Anderson has been overlooked and passed by for the Hall of Fame for years now and has watched from the sidelines as other players (none to be named) with lesser accomplishments have been picked in front of him.
Marched to his own drummer
Andy has always been a bit of a free spirit who marched to his own drummer and does things in his own unique way. He’s never worried what the media thought about him, and rarely changed his attitude just to fit in. Andy was Andy, whether you liked it or not. Clearly there were more than a few on the Hall of Fame selection committee who didn’t. How else can you explain why it took so long for him to get his rightful place in the Hall?
As his linemate for four years in Edmonton, I have an incredible amount of respect for what Glenn brought to the rink everyday. As a competitor, there weren’t many as intense and fearless as he. When we needed a big goal, Andy was there to make a big play to make it happen. As far as an entertainer, there were few players who could cut down the wing and drive to the net like No. 9 or turn defencemen inside out with a nifty move. His game was an incredible combination of skill, speed and intensity and he was as focused a big-game competitor as I ever played with.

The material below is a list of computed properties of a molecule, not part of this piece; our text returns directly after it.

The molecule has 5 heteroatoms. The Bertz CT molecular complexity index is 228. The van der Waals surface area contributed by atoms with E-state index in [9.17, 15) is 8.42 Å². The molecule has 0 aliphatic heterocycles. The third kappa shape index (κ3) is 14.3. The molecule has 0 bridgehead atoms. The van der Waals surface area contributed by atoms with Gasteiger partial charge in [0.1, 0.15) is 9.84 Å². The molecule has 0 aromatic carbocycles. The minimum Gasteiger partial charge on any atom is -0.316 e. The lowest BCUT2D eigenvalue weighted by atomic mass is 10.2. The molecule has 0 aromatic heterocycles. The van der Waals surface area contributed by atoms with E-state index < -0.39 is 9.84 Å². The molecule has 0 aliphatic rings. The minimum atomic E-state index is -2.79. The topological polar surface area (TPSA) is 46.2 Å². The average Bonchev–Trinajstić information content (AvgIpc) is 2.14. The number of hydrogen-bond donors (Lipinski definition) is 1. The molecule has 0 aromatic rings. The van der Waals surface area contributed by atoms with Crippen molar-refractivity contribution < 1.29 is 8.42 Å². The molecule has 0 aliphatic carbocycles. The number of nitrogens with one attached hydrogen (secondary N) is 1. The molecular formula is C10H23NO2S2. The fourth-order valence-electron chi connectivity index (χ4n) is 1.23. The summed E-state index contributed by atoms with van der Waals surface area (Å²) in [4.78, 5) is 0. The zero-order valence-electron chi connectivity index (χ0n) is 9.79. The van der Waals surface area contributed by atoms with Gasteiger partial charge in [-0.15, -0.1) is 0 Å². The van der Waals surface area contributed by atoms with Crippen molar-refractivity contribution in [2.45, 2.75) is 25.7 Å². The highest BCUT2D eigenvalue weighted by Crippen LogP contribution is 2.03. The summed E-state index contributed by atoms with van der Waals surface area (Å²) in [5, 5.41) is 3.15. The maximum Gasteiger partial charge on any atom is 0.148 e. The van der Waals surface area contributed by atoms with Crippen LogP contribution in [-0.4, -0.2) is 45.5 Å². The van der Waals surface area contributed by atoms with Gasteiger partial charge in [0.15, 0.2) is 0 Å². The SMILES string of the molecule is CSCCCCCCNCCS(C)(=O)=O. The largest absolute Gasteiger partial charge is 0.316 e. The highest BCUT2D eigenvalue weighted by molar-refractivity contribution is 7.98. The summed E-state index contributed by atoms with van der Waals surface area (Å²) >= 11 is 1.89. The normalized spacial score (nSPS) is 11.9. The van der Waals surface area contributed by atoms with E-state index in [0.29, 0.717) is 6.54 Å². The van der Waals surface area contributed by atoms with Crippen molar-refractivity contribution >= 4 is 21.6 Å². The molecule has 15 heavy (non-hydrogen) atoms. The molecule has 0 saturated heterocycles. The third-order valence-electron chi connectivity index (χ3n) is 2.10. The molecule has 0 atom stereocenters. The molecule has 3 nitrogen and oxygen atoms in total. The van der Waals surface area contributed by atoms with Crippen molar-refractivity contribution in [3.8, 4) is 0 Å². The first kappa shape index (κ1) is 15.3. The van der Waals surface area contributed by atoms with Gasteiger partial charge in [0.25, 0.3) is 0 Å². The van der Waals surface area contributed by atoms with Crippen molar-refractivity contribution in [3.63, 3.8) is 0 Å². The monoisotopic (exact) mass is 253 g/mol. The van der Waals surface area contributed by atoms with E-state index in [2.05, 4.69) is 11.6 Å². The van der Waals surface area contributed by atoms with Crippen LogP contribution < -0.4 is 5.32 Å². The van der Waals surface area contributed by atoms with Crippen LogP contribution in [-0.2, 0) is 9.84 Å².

If you look at his numbers, it is inexplicable as to why Anderson has had to wait so long for this honour. This shouldn’t be a popularity contest, it should be about the player’s impact on the game, and Anderson has made a big one.
The hard proof
His regular-season totals, 1,129 games, 498 goals and 1,099 points are easily impressive enough to legitimize his induction. He is 42nd all-time in goals, just two behind Hall of Famers Lanny McDonald and nine behind Jean Beliveau. He is 55th in points, right below Frank Mahovlich and three behind Darryl Sittler, who both are in the Hall.
Regular season success is great, but it’s the post-season that really matters and it is there that Andy has left his biggest mark. His six Stanley Cups are testimony to the great teams he was a part of (five of those as an integral part of the Oilers’ dynasty). But his production in the playoffs should have made him a first-ballot inductee. His 93 playoff goals are fifth all-time, 121 assists tied for seventh, his 214 points are fourth, and his five overtime goals trail only Joe Sakic and Rocket Richard.
They say good things come to those who wait.
For those of us who know Glenn, it’s been a frustrating time waiting, but on Monday, Nov. 10 the frustration finally ends.
Congratulations Andy. You were a heck of a hockey player, a good teammate and a good friend. Enjoy the night and like you always do … have fun.
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